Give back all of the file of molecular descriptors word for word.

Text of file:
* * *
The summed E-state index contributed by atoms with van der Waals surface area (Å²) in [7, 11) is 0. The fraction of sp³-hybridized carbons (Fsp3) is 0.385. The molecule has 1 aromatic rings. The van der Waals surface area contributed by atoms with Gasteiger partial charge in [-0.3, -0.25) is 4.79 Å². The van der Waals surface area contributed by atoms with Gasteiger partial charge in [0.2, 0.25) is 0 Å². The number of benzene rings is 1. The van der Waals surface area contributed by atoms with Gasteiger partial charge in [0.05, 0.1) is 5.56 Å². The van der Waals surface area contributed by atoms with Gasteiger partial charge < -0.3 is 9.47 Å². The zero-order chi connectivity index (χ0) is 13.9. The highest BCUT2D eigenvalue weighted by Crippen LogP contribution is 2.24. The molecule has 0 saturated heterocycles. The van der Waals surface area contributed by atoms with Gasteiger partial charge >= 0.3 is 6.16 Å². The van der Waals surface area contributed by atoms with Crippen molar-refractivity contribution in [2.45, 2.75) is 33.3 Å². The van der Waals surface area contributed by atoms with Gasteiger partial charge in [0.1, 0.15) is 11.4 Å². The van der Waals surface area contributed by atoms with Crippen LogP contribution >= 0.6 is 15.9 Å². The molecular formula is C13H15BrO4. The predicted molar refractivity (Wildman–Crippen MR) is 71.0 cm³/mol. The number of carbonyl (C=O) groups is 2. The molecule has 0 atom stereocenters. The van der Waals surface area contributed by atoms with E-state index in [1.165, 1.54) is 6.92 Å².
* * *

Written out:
The summed E-state index contributed by atoms with van der Waals surface area (Å²) in [7, 11) is 0. The fraction of sp³-hybridized carbons (Fsp3) is 0.385. The molecule has 1 aromatic rings. The van der Waals surface area contributed by atoms with Gasteiger partial charge in [-0.3, -0.25) is 4.79 Å². The van der Waals surface area contributed by atoms with Gasteiger partial charge in [0.2, 0.25) is 0 Å². The number of benzene rings is 1. The van der Waals surface area contributed by atoms with Gasteiger partial charge in [0.05, 0.1) is 5.56 Å². The van der Waals surface area contributed by atoms with Gasteiger partial charge < -0.3 is 9.47 Å². The zero-order chi connectivity index (χ0) is 13.9. The highest BCUT2D eigenvalue weighted by Crippen LogP contribution is 2.24. The molecule has 0 saturated heterocycles. The van der Waals surface area contributed by atoms with Gasteiger partial charge >= 0.3 is 6.16 Å². The van der Waals surface area contributed by atoms with Crippen molar-refractivity contribution in [2.45, 2.75) is 33.3 Å². The van der Waals surface area contributed by atoms with Gasteiger partial charge in [0.1, 0.15) is 11.4 Å². The van der Waals surface area contributed by atoms with Crippen LogP contribution >= 0.6 is 15.9 Å². The molecular formula is C13H15BrO4. The predicted molar refractivity (Wildman–Crippen MR) is 71.0 cm³/mol. The number of carbonyl (C=O) groups is 2. The molecule has 0 atom stereocenters. The van der Waals surface area contributed by atoms with E-state index in [1.165, 1.54) is 6.92 Å².